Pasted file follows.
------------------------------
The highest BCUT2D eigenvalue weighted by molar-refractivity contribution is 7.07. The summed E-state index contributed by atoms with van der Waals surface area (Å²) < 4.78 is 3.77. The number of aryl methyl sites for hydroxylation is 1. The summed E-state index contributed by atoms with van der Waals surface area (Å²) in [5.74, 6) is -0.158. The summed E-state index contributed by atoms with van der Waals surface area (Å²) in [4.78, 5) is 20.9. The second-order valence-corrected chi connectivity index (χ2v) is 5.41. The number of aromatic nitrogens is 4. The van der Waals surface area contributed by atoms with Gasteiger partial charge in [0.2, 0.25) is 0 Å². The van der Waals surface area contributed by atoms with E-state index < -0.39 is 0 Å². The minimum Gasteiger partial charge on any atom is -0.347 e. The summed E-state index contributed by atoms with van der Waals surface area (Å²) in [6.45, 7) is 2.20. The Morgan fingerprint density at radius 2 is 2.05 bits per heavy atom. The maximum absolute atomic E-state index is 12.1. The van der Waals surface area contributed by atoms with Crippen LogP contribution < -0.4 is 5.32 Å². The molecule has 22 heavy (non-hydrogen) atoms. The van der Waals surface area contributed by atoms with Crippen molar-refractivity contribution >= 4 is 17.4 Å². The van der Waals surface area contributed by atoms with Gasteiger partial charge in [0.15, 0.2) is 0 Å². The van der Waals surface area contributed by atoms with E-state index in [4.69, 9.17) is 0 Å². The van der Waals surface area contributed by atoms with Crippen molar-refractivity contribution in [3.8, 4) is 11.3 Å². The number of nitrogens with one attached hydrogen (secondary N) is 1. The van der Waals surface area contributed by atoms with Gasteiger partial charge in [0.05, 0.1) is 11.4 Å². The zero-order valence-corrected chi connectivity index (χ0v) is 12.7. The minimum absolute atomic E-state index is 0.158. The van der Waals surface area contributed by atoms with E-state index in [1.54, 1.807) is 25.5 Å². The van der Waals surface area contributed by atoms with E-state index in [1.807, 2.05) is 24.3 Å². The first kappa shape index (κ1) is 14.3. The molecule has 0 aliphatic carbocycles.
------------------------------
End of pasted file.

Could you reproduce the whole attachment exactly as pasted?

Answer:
The highest BCUT2D eigenvalue weighted by molar-refractivity contribution is 7.07. The summed E-state index contributed by atoms with van der Waals surface area (Å²) < 4.78 is 3.77. The number of aryl methyl sites for hydroxylation is 1. The summed E-state index contributed by atoms with van der Waals surface area (Å²) in [5.74, 6) is -0.158. The summed E-state index contributed by atoms with van der Waals surface area (Å²) in [4.78, 5) is 20.9. The second-order valence-corrected chi connectivity index (χ2v) is 5.41. The number of aromatic nitrogens is 4. The van der Waals surface area contributed by atoms with Gasteiger partial charge in [0.2, 0.25) is 0 Å². The van der Waals surface area contributed by atoms with E-state index < -0.39 is 0 Å². The minimum Gasteiger partial charge on any atom is -0.347 e. The summed E-state index contributed by atoms with van der Waals surface area (Å²) in [6.45, 7) is 2.20. The Morgan fingerprint density at radius 2 is 2.05 bits per heavy atom. The maximum absolute atomic E-state index is 12.1. The van der Waals surface area contributed by atoms with Crippen LogP contribution < -0.4 is 5.32 Å². The molecule has 22 heavy (non-hydrogen) atoms. The van der Waals surface area contributed by atoms with Crippen molar-refractivity contribution >= 4 is 17.4 Å². The van der Waals surface area contributed by atoms with Gasteiger partial charge in [0.15, 0.2) is 0 Å². The van der Waals surface area contributed by atoms with E-state index in [4.69, 9.17) is 0 Å². The van der Waals surface area contributed by atoms with Crippen molar-refractivity contribution in [3.8, 4) is 11.3 Å². The number of nitrogens with one attached hydrogen (secondary N) is 1. The van der Waals surface area contributed by atoms with Gasteiger partial charge in [0.05, 0.1) is 11.4 Å². The zero-order valence-corrected chi connectivity index (χ0v) is 12.7. The minimum absolute atomic E-state index is 0.158. The van der Waals surface area contributed by atoms with E-state index in [1.54, 1.807) is 25.5 Å². The van der Waals surface area contributed by atoms with E-state index in [1.807, 2.05) is 24.3 Å². The first kappa shape index (κ1) is 14.3. The molecule has 0 aliphatic carbocycles.